More than half of the fatalities have been reported in the United States, Spain and Italy. The first death linked to the disease was reported on January 10 in Wuhan, China. It took 91 days for the death toll to pass 1,00,000 and a further 16 days to reach 2,00,000, according to sources.
By comparison, there are an estimated 4,00,000 deaths annually from malaria, one of the world’s most deadly infectious diseases.
The United States had reported more than 52,400 deaths as of Saturday morning, while Italy, Spain and France have reported between 22,000-26,000 fatalities each.
Of the top 20 most severely affected countries, Belgium has reported the highest number of fatalities per capita, with six deaths per 10,000 people, compared to 4.9 in Spain and 1.6 in the United States.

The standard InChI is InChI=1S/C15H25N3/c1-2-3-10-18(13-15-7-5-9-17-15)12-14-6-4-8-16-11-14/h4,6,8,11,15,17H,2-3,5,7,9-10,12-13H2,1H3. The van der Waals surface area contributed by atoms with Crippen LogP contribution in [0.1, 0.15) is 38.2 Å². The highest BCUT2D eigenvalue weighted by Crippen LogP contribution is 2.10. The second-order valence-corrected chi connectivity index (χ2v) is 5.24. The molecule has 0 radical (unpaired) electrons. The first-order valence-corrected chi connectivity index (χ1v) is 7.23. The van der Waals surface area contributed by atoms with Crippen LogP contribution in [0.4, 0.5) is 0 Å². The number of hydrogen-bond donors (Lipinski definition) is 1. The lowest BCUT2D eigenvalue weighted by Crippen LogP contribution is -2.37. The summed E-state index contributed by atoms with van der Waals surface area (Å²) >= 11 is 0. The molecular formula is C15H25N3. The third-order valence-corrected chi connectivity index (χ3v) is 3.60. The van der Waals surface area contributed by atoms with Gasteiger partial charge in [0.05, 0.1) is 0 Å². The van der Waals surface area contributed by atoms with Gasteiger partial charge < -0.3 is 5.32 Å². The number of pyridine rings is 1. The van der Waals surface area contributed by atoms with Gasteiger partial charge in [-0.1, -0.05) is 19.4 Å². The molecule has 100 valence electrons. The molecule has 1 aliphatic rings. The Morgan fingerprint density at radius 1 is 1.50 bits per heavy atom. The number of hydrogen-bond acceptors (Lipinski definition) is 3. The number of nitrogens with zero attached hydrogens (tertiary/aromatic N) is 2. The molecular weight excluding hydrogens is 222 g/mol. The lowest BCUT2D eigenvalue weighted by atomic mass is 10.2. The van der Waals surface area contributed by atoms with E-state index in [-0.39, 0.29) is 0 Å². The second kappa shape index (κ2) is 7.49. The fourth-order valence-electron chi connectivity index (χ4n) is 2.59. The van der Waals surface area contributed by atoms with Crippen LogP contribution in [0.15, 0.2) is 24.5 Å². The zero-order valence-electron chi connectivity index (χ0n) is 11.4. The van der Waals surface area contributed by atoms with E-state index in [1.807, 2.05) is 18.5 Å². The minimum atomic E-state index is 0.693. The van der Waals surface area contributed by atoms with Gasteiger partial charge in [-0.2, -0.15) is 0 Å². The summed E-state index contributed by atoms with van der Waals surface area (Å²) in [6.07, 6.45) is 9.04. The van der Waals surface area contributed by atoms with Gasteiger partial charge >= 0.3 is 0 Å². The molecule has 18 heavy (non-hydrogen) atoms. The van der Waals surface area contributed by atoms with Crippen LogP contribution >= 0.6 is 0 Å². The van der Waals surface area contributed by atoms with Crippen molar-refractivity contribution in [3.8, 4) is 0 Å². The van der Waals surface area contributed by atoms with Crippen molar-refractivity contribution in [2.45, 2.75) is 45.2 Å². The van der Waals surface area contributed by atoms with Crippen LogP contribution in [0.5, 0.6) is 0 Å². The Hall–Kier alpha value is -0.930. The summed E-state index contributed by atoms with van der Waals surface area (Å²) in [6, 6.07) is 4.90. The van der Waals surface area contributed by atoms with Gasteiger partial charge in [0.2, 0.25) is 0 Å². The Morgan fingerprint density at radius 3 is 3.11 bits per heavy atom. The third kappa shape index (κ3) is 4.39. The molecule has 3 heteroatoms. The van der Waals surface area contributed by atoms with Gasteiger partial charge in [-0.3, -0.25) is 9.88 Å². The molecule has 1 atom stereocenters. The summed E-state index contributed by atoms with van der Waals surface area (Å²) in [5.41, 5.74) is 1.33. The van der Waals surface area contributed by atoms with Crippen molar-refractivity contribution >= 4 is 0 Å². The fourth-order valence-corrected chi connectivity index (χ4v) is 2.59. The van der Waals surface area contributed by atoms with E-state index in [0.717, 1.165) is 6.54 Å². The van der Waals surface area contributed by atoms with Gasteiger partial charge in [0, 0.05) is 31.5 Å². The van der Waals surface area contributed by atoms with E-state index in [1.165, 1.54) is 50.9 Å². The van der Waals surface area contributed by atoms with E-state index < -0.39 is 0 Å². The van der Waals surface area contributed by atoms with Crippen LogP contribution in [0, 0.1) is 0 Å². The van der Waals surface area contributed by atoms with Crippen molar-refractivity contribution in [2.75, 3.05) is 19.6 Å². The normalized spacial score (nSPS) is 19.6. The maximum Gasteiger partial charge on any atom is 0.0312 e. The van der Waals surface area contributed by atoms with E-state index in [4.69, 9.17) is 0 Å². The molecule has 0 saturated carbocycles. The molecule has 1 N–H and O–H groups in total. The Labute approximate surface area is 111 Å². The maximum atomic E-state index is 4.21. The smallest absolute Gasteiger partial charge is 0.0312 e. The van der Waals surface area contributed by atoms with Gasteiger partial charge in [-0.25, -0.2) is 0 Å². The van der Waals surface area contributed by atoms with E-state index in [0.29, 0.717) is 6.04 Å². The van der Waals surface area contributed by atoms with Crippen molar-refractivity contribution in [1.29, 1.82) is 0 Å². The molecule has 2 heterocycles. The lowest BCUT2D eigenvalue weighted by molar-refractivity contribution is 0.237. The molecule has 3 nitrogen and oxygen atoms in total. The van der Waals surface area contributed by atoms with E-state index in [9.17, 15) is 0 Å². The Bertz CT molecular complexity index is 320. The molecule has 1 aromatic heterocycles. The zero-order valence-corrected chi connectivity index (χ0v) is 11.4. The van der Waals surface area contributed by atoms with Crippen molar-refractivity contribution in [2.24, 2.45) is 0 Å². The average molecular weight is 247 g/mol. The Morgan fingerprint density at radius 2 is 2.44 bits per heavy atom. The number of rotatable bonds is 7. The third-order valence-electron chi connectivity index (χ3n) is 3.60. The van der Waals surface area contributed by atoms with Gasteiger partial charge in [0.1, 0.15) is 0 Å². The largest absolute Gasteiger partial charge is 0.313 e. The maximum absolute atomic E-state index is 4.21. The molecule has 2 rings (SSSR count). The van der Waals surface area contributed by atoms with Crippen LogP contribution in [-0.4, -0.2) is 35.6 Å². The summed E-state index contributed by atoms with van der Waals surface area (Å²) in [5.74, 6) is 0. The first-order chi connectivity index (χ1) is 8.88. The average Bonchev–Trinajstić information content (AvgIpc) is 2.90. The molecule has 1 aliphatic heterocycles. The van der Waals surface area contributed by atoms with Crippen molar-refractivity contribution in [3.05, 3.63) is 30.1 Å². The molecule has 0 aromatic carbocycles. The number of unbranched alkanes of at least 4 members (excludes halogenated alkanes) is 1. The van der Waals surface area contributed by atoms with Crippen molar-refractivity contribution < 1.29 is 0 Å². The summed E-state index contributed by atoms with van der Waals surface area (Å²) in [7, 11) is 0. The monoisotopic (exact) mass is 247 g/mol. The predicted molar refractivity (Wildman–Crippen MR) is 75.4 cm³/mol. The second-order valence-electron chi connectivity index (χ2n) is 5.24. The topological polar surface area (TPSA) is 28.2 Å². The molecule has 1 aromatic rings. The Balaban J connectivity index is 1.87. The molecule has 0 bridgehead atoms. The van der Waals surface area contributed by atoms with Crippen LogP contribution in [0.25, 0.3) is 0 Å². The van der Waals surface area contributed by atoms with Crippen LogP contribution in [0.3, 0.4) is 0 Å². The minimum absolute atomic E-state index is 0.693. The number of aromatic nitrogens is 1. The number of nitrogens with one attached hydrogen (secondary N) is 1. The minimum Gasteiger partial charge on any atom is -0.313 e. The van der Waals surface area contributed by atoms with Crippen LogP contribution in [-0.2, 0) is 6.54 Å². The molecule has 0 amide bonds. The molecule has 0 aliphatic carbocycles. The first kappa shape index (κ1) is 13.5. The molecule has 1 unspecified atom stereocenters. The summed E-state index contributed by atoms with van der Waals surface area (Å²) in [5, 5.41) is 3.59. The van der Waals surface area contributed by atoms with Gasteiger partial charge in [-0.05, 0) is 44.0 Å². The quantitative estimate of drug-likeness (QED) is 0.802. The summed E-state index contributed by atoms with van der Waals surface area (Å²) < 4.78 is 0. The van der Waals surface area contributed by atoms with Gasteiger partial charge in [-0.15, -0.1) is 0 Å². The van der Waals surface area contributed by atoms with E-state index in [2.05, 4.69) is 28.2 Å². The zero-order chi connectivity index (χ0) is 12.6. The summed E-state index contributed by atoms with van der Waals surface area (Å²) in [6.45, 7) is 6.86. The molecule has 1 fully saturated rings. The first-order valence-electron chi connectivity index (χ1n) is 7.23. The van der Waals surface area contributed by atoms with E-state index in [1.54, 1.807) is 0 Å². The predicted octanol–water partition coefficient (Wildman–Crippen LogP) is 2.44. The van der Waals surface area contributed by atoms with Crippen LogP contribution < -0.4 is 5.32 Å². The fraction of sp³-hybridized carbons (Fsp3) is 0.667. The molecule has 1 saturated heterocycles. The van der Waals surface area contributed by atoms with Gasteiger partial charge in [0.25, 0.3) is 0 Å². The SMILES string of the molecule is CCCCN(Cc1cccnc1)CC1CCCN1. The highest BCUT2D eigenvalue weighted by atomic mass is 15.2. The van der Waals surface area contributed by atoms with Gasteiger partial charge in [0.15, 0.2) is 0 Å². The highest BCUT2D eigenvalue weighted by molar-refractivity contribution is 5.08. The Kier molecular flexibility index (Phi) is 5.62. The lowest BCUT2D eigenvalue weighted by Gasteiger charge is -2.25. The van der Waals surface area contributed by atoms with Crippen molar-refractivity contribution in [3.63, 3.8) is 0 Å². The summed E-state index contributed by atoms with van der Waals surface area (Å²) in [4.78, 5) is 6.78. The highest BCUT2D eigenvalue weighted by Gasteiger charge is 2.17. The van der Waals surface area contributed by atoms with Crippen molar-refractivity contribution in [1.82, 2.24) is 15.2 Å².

Around 8% of all cases reported in the US have been fatal, while more than 10% of cases reported in Spain and Italy have resulted in deaths.
However those rates would be considerably lower if the infection totals included the many cases of the illness that go unreported – since not everyone with symptoms is tested.
Asia and Latin America have each reported more than 7,000 deaths, while the Middle East has reported upwards of 8,800. The current toll in Africa is around 1,350.
The global death toll has continued to grow at a rate of 3-4% per day over the past 10 days, though that rate has slowed since the beginning of the month.
The true number of fatalities is expected to be higher as many countries have not included deaths recorded in nursing homes and other locations outside hospitals.